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JRS plans for long-term Haitian relief
February 20, 2010

(Washington, D.C.) February 20, 2010 – In the days following the January 12 earthquake in Haiti, Jesuit Refugee Service was able to provide emergency food relief to about 50,000 people, while JRS-affiliated medical teams treated about 4,500 people who were injured in the quake or became ill in the aftermath.

While continuing to serve the emergency needs of the affected people – three million, out of a population of nine million, were directly affected by the disaster – Jesuit Refugee Service is now, in collaboration with the Haitian people, planning sustainable projects to help the population recover and move forward.

“The humanitarian situation in Haiti is undoubtedly improving day by day. But we are under no illusion about the scale of the challenges still ahead for the next weeks and months,” United Nations Under-Secretary-General for Humanitarian Affairs John Holmes told the Security Council Friday.

In partnership with Fe y Alegria (a school system providing educational opportunities to underserved populations throughout Latin America), JRS plans to improve the infrastructure of at least 12 educational centers by building new classrooms or repairing school buildings damaged in the quake. This is another step in the JRS tradition making education a priority. Given educational opportunities, whether it is children in a traditional class setting or adults in vocational classes, people have the potential to rebuild their lives, to help rebuild their communities and thus to strengthen and stabilize their country for generations to come.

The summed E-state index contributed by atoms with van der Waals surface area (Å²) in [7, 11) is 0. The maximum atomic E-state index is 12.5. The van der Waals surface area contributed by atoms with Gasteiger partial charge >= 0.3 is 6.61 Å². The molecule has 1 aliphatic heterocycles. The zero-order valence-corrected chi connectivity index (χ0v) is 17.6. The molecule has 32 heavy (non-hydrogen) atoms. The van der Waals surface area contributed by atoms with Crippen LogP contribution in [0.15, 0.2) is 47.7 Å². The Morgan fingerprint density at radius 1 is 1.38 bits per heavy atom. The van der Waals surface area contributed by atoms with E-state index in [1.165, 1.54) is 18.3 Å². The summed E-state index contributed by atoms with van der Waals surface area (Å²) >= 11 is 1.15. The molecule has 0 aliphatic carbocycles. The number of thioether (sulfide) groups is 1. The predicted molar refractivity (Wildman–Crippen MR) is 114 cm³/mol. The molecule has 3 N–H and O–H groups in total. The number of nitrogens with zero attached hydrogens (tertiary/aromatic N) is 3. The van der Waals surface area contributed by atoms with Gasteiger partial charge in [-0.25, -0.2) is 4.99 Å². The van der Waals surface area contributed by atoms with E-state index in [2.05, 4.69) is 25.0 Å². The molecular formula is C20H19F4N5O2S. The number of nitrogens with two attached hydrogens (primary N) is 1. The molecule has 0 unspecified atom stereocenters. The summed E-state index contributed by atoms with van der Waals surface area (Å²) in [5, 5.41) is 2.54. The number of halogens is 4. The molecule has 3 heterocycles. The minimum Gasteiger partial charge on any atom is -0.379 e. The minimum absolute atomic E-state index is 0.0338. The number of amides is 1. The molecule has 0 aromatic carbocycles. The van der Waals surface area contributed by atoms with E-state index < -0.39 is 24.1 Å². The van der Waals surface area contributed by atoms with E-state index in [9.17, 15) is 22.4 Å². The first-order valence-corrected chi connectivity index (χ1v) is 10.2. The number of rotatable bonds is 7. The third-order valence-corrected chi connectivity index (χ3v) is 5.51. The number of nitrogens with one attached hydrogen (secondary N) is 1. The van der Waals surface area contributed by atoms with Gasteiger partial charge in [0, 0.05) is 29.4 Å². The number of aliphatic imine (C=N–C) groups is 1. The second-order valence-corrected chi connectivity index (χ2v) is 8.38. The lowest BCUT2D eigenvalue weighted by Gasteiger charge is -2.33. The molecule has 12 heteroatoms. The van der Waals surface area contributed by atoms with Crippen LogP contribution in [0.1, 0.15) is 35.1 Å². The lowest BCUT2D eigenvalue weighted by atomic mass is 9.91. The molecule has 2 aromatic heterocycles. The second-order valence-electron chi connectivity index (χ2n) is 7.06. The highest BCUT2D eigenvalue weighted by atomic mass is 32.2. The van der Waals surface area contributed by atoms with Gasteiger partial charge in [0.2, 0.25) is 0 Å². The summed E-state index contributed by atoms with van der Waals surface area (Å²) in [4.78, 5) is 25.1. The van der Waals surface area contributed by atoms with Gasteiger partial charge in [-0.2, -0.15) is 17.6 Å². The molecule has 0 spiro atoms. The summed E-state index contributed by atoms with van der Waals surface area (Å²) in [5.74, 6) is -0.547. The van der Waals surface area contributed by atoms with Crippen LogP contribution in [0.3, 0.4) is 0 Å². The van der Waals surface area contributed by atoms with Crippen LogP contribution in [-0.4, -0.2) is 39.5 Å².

In the coming months, JRS will also provide psychosocial services to people recovering from the trauma of the earthquake and the destruction it caused.

A JRS staff member who “is a psychologist will coordinate the team of psychologists involved in post-trauma accompaniment,” said Fr. Mario Serrano, S.J., National Director of JRS - Dominican Republic. (The mission to accompany is the basis for the work JRS does around the world.)

“We will also be working in Toussaint Louverture, a displacement camp with more than nine thousand people. There are so many difficulties in working with other agencies: limited or no access to trucks, partner agencies needing more time to cut tarpaulins, security needs for the distribution. We have told these partner agencies that we could take care of everything if needed to expedite the delivery of aid: we can provide our own delivery trucks from Santo Domingo, community people from the camp can themselves cut the tarpaulins, we even can coordinate with friends in the Haitian police to help us with security (in fact most security comes from the same entity, but sometimes people from some partner agencies insist on having tanks for security ...),” said Fr. Serrano.

For many years Jesuit Refugee Service has had a grassroots presence in Haiti and has provided humanitarian assistance to displaced Haitians in both the Dominican Republic and along the Haitian border. In addition, JRS has responded to the needs of Haitians following successive natural disasters, a food crisis, and repeated hurricanes.

Because of the history of JRS on the ground in Haiti and the Dominican Republic, Jesuit teams already there and others throughout the world began responding to the overwhelming needs of Haitians when disaster struck on that January afternoon. The earthquake killed more than 230,000 people and has displaced about 700,000 from the Port-au-Prince area.